USAID Mekong ARCC in collaboration with ICEM and a team of scientists and researchers have conducted the Climate Change Adaptation and Impact Study to assess the vulnerabilities to Lower Mekong livelihoods, communities, and ecosystems, and to downscale the climate modeling to support project replication throughout selected sites.
Assessing Threats to Lower Mekong Livelihoods, Communities, and Ecosystems
The U.S. Agency for International Development Mekong Adaptation and Resilience to Climate Change project (USAID Mekong ARCC) is conducting a Climate Change Adaptation and Impact Study that will assist in addressing key knowledge gaps of how climate change will affect livelihoods, communities, and ecosystems in the Lower Mekong Basin (LMB).
The USAID Mekong ARCC Study will provide accessible climate change impact scenarios for government and community decision makers, identifying key agricultural, fisheries, and ecological vulnerabilities and the connections between them. Clearly articulated sectoral vulnerabilities from the Study will assist these government and community leaders in making informed decisions that strengthen resilience to the consequences of climate change.
Climate Trend and Threat Modelling – The Study Methodology
The USAID Mekong ARCC Study team has developed a modelling approach to define and quantify the changes in hydro-meteorological variables over time, and to apply changes in the global climate system down to zones at a subnational scale across in the LMB. These factored changes include incidence, magnitude and duration of events such as floods, storms, rainfall-runoff relationships, evapotranspiration, and temperatures. Three geographical scales will be considered: (i) global, (ii) Mekong Basin, and (iii) Mekong ecozones sharing common bio-physical characteristics such as Meteorology, Hydrology, Ecosystems, Land use, and Agriculture systems.
The USAID Mekong ARCC Study will apply six Global Circulation Models (GCMs) under the Intergovernmental Panel on Climate Change (IPCC) Emissions Scenarios. GCMs approximate general circulation of the planetary atmosphere and are widely applied for weather forecasting, understanding climate, and projecting climate change at a large scale. The six selected were chosen based on their ability to most accurately replicate daily historical temperature and rainfall data. GCM output is compared to observed information from a reference period of 1980-2005 to calculate period factors.
(ii) Lower Mekong Basin
Since GCMs operate at coarse resolution, they are not appropriate for spatial assessments at basin, national or subnational levels. A statistical technique, which assumes local climate is conditioned by global climate but does not try to understand physical causality, used by the USAID Mekong ARCC project downscales global information to a Mekong Basin scale. An Integrated Water Resource Management Hydrological model will then utilize data from 151 precipitation stations and 61 temperature stations on the Lower Mekong to understand how climate change will alter hydrologic processes and forecast future changes in the movement, distribution, and quality of lower Mekong River water resources. The hydrological models will projects changes in: rainfall, runoff, flows, infiltration, evapotranspiration, crop productivity and patterns.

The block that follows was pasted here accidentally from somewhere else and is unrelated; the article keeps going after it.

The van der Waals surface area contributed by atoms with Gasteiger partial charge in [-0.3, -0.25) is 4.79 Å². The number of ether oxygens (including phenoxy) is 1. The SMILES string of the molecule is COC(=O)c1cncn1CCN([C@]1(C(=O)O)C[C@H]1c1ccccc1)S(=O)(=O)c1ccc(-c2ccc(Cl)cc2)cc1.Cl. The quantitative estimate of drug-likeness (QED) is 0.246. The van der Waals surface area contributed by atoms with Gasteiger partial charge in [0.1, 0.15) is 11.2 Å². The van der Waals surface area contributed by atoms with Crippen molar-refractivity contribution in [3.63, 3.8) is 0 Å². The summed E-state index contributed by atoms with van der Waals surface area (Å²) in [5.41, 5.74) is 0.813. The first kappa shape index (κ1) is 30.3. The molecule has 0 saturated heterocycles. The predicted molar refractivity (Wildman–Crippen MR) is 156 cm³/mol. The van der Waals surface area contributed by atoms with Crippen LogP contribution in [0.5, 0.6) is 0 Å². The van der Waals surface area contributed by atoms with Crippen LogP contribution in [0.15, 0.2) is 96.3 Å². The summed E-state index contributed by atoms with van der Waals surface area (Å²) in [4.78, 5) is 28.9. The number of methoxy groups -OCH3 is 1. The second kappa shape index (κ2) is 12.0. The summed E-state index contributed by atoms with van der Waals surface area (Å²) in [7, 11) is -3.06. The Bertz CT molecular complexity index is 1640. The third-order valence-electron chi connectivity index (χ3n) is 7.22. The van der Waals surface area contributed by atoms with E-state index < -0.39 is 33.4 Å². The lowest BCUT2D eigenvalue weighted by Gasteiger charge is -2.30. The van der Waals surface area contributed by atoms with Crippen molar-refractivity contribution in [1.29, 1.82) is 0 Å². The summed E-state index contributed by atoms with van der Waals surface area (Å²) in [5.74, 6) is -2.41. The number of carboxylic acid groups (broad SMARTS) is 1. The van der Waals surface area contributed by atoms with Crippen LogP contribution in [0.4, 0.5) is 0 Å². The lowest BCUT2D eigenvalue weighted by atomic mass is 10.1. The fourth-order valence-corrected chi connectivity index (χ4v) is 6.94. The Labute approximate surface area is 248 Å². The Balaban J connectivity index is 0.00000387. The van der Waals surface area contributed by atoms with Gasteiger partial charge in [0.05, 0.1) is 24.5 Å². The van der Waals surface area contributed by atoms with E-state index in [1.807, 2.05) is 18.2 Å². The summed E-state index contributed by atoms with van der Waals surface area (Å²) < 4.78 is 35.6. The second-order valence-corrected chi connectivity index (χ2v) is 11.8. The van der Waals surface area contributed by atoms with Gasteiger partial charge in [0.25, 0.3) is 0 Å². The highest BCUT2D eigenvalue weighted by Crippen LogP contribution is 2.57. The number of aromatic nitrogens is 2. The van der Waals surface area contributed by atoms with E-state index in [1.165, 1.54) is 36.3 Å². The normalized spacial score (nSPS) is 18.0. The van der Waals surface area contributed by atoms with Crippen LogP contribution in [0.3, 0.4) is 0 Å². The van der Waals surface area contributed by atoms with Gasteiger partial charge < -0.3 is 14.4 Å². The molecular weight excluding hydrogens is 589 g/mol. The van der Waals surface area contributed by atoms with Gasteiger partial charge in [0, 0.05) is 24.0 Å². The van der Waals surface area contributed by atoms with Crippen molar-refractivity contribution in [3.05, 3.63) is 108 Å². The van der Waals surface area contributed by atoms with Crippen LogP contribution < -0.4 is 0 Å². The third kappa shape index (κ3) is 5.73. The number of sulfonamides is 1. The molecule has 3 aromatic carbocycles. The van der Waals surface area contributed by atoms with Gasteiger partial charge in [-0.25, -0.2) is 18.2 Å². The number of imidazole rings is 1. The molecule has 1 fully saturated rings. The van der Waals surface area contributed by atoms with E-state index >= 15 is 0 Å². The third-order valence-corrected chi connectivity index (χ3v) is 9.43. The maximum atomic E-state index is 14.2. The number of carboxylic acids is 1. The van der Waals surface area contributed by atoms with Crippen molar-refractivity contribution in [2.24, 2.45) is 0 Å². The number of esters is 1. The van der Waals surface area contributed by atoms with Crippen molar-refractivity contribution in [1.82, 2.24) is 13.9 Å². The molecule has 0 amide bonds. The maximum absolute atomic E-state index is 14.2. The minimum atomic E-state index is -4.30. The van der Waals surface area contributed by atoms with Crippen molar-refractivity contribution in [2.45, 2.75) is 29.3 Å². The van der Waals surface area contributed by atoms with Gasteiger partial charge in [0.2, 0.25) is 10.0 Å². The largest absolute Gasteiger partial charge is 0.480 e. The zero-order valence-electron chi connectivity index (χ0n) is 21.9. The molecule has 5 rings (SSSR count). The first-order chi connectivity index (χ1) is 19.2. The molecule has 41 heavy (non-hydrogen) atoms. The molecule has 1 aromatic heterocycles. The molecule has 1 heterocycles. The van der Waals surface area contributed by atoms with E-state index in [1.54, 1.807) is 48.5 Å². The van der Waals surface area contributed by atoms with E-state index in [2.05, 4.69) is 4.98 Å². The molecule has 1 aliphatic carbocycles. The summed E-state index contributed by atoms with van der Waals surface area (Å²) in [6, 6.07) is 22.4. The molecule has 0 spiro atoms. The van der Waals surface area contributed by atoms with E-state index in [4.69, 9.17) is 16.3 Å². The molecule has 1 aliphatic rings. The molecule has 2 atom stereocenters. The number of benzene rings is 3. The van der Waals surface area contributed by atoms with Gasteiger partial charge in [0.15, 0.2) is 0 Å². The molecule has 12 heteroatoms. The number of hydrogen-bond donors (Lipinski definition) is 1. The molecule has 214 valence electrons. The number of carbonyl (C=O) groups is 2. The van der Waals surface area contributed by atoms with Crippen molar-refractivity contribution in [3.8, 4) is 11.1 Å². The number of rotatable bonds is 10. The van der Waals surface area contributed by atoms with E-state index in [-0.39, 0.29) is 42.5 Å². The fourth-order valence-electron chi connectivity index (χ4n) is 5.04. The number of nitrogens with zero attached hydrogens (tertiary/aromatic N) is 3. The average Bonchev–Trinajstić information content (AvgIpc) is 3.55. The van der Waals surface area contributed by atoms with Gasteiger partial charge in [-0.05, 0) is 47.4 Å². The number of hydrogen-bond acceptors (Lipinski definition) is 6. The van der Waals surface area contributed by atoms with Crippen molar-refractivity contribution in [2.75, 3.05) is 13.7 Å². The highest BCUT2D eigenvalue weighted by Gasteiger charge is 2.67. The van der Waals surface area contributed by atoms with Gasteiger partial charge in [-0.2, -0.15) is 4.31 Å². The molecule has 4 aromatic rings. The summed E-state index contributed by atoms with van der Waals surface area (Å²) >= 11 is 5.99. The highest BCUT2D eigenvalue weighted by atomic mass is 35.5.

(iii) Mekong Ecozones
USAID Mekong ARCC’s approach to zoning identifies areas in the LMB with common bio-physical and socio-economic characteristics, and projects temperature, rainfall and other “shifts” in these areas expected to result from global climate change. Corresponding impacts on biodiversity and ecosystem services; agriculture, aquaculture, fisheries and livestock production; and food security and livelihoods will be determined and described for each zone. The relative level of vulnerability of a zone, and areas and species within it will be assessed considering the following factors:
- significant climate change relative to base conditions
- exposure to new climate/hydrological conditions
- limited temperature and moisture tolerance range
- degraded and/or under acute pressure
- severely restricted geographic range
- rare or threatened
- Adaptive capacity
- socioeconomic metrics
- population dynamics
The result of the assessment process will be the demarcation of areas highly vulnerable to climate change. Using this information, USAID Mekong ARCC will develop a set of options for community-based integrated adaptation interventions that link agriculture, animal husbandry, and fisheries sectors with ecosystems. These focal areas will be targeted for the implementation of the USAID Mekong ARCC Community and Ecosystem-based Adaptation Field Demonstration Sites, which will be initiated upon completion of the Study. The figure above represents the decision tree the USAID Mekong ARCC team employed to analyze the suite of available modeling options, and ultimately define the Study methodology.
The Full Report and Summary Report of the Climate Study are available here.
Last update: 24.04.2014